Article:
Food scraps and plant residues create green hydrogen for industry


According to studies, plant waste, leftover food, sewage, and other organic waste could be a useful source of “green” hydrogen for transportation and industry.

The team from Fraunhofer IPA in Stuttgart, Germany, discovered that regionally produced green hydrogen might replace up to 30 percent of fossil fuel energy in certain regions within ten years.

Every year, Germany generates around 15 million tons of organic waste, comprising plant waste and rubbish from public parks, agriculture, food production, sewage byproducts, and leftover food. The majority is transported to composting facilities or burnt to generate heat and electricity, resulting in carbon dioxide (CO2) emissions.

“Organic waste is just too precious to be utilized in this manner,” stated Johannes Full, leader of Fraunhofer IPA’s Sustainable Development of Biointelligent Technologies group. “It would make more sense to create hydrogen from the substance. The process’s CO2 emissions might subsequently be isolated, stored, or utilized in industrial applications.”

Currently, the majority of hydrogen is produced from natural gas. According to the Fraunhofer experts, a production process based on plant waste such as wood cuttings would be far more environmentally benign than electrolysis using renewable electricity.

Treatment of plant waste – whether it is used in hydrogen production, composted, or burned – always results in the release of carbon dioxide (CO2). However, according to the researchers, CO2 could be captured during the hydrogen production process and either used in the chemical industry or stored in abandoned natural gas fields.

Full and his colleagues assessed recently developed technologies for converting biomass to hydrogen in their new study.

In a collaboration with a metal industry business, the researchers collected waste from local fruit producers, wineries, cardboard, wood, and canteens. The fruit and leftover food were fermented by bacteria before being transformed to methane at a typical biogas plant through a second fermentation process. The methane was then transformed to CO2 and hydrogen. Using a wood gasifier, the wood and paper fibres were separated into the two gases. Hydrogen was then applied directly to metal processing.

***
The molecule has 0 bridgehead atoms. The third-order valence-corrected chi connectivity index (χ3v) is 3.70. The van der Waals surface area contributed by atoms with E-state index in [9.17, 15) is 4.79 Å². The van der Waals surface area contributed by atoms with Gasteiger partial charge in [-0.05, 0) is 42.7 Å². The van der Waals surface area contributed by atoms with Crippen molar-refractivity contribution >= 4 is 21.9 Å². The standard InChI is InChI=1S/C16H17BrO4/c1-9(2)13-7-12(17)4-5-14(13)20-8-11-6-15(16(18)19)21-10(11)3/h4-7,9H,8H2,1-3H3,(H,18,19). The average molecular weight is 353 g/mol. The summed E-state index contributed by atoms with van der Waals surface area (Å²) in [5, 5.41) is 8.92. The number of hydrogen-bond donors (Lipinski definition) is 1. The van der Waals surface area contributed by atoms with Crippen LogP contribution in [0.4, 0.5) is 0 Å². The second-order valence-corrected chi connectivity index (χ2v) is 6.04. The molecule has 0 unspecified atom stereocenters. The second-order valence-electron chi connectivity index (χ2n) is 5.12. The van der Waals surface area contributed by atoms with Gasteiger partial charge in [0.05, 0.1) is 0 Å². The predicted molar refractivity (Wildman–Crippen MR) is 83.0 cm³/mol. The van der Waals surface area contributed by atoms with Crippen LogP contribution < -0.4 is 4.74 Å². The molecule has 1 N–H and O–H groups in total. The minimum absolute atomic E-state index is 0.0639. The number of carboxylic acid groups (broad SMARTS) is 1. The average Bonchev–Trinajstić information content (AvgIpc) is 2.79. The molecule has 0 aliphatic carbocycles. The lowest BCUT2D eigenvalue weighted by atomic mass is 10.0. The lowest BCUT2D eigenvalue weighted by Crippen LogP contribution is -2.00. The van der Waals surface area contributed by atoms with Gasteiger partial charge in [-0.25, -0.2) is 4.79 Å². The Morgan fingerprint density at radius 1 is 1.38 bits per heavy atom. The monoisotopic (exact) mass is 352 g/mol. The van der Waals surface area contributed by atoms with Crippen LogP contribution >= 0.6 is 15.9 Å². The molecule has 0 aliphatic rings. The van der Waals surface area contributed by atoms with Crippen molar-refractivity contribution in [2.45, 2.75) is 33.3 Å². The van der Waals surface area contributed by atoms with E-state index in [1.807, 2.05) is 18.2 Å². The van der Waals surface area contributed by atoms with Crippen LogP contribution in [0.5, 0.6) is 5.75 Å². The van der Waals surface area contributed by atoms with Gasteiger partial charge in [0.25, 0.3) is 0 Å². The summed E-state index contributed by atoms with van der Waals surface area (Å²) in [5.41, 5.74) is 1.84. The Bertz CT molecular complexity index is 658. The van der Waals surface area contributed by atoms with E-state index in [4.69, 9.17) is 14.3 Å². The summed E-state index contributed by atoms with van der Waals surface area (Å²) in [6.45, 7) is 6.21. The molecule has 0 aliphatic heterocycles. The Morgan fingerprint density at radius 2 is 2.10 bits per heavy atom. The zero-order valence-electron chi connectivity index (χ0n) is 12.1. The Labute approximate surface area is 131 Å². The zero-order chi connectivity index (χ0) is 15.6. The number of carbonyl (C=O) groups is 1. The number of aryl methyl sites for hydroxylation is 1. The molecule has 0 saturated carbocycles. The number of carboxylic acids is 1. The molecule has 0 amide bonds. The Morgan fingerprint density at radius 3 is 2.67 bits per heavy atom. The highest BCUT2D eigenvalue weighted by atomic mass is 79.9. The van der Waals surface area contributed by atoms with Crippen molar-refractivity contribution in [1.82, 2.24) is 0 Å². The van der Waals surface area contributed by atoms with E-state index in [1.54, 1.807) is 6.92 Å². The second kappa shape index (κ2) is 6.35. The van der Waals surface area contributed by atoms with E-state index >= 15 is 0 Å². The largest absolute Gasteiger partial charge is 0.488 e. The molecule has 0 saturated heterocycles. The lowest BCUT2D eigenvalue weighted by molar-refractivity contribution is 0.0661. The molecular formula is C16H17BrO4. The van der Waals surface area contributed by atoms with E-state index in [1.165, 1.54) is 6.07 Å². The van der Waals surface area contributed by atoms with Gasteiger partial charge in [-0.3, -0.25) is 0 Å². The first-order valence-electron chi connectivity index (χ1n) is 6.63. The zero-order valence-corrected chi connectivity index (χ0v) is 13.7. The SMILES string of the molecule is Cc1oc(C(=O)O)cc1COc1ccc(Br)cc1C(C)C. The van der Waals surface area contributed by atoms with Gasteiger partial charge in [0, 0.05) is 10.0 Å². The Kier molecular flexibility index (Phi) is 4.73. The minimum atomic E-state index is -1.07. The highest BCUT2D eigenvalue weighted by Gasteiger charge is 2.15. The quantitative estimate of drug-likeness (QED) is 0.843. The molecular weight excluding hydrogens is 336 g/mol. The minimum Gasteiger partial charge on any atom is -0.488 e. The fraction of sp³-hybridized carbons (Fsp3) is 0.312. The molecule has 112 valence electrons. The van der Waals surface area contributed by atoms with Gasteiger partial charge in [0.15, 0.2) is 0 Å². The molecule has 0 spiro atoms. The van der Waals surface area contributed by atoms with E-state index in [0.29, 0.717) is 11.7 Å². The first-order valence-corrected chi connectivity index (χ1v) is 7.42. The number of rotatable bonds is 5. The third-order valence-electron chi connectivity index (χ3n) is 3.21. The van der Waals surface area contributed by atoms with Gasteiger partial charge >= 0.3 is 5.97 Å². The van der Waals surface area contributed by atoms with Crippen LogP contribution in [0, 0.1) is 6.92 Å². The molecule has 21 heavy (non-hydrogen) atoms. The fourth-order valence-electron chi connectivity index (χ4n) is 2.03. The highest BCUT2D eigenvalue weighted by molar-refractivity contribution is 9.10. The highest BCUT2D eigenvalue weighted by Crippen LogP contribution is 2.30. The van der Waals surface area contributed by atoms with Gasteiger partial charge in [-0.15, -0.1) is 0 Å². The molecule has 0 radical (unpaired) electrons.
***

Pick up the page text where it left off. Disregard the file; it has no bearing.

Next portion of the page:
Researchers discovered that purple bacteria is particularly effective at creating hydrogen from fruit and dairy waste. Researchers at the University of Stuttgart tweaked the bacterium such that it needed less light, reducing the amount of energy required for the hydrogen manufacturing process. Together with Fraunhofer IPA, they are studying economically viable methods for creating bigger quantities of hydrogen with purple bacteria.

In a separate analysis, the researchers revealed that green hydrogen might meet a portion of the energy needs of certain industrial sectors and heavy goods transportation. They discovered that decentralized production and usage of green hydrogen is effective if the distribution centres are located as close to users as possible.

Dr. Jürgen Henke, a scientist at Fraunhofer IPA, stated that ideal areas for installing hydrogen filling stations are near busy roadways and truck terminals.

Upon examining the state of Baden-Württemberg, they determined that 30 percent of fossil fuel energy could be replaced within 10 years by green hydrogen utilizing solely hydrogen produced in the region.

Nedim Husomanovic

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